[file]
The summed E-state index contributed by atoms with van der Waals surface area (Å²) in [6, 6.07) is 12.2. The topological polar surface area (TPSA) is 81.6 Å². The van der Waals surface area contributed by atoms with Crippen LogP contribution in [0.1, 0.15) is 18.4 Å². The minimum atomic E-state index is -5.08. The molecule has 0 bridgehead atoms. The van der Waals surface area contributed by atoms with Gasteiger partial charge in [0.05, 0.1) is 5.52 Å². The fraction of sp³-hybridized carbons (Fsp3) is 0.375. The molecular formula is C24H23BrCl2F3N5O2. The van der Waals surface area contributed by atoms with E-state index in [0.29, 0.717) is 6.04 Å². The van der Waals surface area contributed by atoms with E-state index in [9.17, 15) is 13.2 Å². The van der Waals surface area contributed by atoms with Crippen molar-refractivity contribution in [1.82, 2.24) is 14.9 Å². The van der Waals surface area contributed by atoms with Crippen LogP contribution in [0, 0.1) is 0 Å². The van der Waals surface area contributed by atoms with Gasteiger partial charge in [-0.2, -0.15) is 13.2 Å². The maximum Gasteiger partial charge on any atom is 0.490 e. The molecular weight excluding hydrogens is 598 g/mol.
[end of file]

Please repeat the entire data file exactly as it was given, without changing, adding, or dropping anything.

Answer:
The summed E-state index contributed by atoms with van der Waals surface area (Å²) in [6, 6.07) is 12.2. The topological polar surface area (TPSA) is 81.6 Å². The van der Waals surface area contributed by atoms with Crippen LogP contribution in [0.1, 0.15) is 18.4 Å². The minimum atomic E-state index is -5.08. The molecule has 0 bridgehead atoms. The van der Waals surface area contributed by atoms with Gasteiger partial charge in [0.05, 0.1) is 5.52 Å². The fraction of sp³-hybridized carbons (Fsp3) is 0.375. The molecular formula is C24H23BrCl2F3N5O2. The van der Waals surface area contributed by atoms with E-state index in [0.29, 0.717) is 6.04 Å². The van der Waals surface area contributed by atoms with E-state index in [9.17, 15) is 13.2 Å². The van der Waals surface area contributed by atoms with Crippen molar-refractivity contribution in [1.82, 2.24) is 14.9 Å². The van der Waals surface area contributed by atoms with Crippen LogP contribution in [0, 0.1) is 0 Å². The van der Waals surface area contributed by atoms with Gasteiger partial charge in [-0.2, -0.15) is 13.2 Å². The maximum Gasteiger partial charge on any atom is 0.490 e. The molecular weight excluding hydrogens is 598 g/mol.